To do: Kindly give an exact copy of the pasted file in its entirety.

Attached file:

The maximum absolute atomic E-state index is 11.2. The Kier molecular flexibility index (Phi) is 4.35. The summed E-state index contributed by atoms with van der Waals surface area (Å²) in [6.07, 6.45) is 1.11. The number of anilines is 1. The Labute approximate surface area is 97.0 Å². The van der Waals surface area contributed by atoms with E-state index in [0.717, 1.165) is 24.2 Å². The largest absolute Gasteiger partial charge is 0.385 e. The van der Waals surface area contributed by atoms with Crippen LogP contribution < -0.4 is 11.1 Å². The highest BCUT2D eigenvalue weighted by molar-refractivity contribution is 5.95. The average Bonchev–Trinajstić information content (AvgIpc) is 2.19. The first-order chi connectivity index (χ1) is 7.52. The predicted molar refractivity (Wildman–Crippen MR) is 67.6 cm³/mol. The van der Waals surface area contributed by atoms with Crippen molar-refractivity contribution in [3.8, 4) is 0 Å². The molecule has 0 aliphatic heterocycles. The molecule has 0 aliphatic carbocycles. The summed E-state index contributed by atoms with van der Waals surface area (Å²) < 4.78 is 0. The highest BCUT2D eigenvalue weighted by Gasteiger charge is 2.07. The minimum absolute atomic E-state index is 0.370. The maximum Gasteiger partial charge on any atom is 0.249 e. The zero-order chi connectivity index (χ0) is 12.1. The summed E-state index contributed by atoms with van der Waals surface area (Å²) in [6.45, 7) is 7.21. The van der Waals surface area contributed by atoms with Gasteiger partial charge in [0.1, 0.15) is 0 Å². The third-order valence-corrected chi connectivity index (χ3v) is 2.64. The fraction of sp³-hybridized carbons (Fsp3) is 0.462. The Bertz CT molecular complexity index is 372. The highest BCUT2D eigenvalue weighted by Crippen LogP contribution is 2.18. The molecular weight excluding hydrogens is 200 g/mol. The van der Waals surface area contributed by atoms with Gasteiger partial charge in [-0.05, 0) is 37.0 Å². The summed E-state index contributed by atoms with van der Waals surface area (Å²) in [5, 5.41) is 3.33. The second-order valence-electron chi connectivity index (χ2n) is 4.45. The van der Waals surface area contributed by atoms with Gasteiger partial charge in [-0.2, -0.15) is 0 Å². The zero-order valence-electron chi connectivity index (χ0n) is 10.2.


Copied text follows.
The maximum absolute atomic E-state index is 11.2. The Kier molecular flexibility index (Phi) is 4.35. The summed E-state index contributed by atoms with van der Waals surface area (Å²) in [6.07, 6.45) is 1.11. The number of anilines is 1. The Labute approximate surface area is 97.0 Å². The van der Waals surface area contributed by atoms with E-state index in [0.717, 1.165) is 24.2 Å². The largest absolute Gasteiger partial charge is 0.385 e. The van der Waals surface area contributed by atoms with Crippen LogP contribution < -0.4 is 11.1 Å². The highest BCUT2D eigenvalue weighted by molar-refractivity contribution is 5.95. The average Bonchev–Trinajstić information content (AvgIpc) is 2.19. The first-order chi connectivity index (χ1) is 7.52. The predicted molar refractivity (Wildman–Crippen MR) is 67.6 cm³/mol. The van der Waals surface area contributed by atoms with Crippen molar-refractivity contribution in [3.8, 4) is 0 Å². The molecule has 0 aliphatic heterocycles. The molecule has 0 aliphatic carbocycles. The summed E-state index contributed by atoms with van der Waals surface area (Å²) < 4.78 is 0. The highest BCUT2D eigenvalue weighted by Gasteiger charge is 2.07. The minimum absolute atomic E-state index is 0.370. The maximum Gasteiger partial charge on any atom is 0.249 e. The zero-order chi connectivity index (χ0) is 12.1. The summed E-state index contributed by atoms with van der Waals surface area (Å²) in [6.45, 7) is 7.21. The van der Waals surface area contributed by atoms with Gasteiger partial charge in [0.1, 0.15) is 0 Å². The third-order valence-corrected chi connectivity index (χ3v) is 2.64. The fraction of sp³-hybridized carbons (Fsp3) is 0.462. The Bertz CT molecular complexity index is 372. The highest BCUT2D eigenvalue weighted by Crippen LogP contribution is 2.18. The molecular weight excluding hydrogens is 200 g/mol. The van der Waals surface area contributed by atoms with Gasteiger partial charge in [-0.05, 0) is 37.0 Å². The summed E-state index contributed by atoms with van der Waals surface area (Å²) in [5, 5.41) is 3.33. The second-order valence-electron chi connectivity index (χ2n) is 4.45. The van der Waals surface area contributed by atoms with Gasteiger partial charge in [-0.2, -0.15) is 0 Å². The zero-order valence-electron chi connectivity index (χ0n) is 10.2.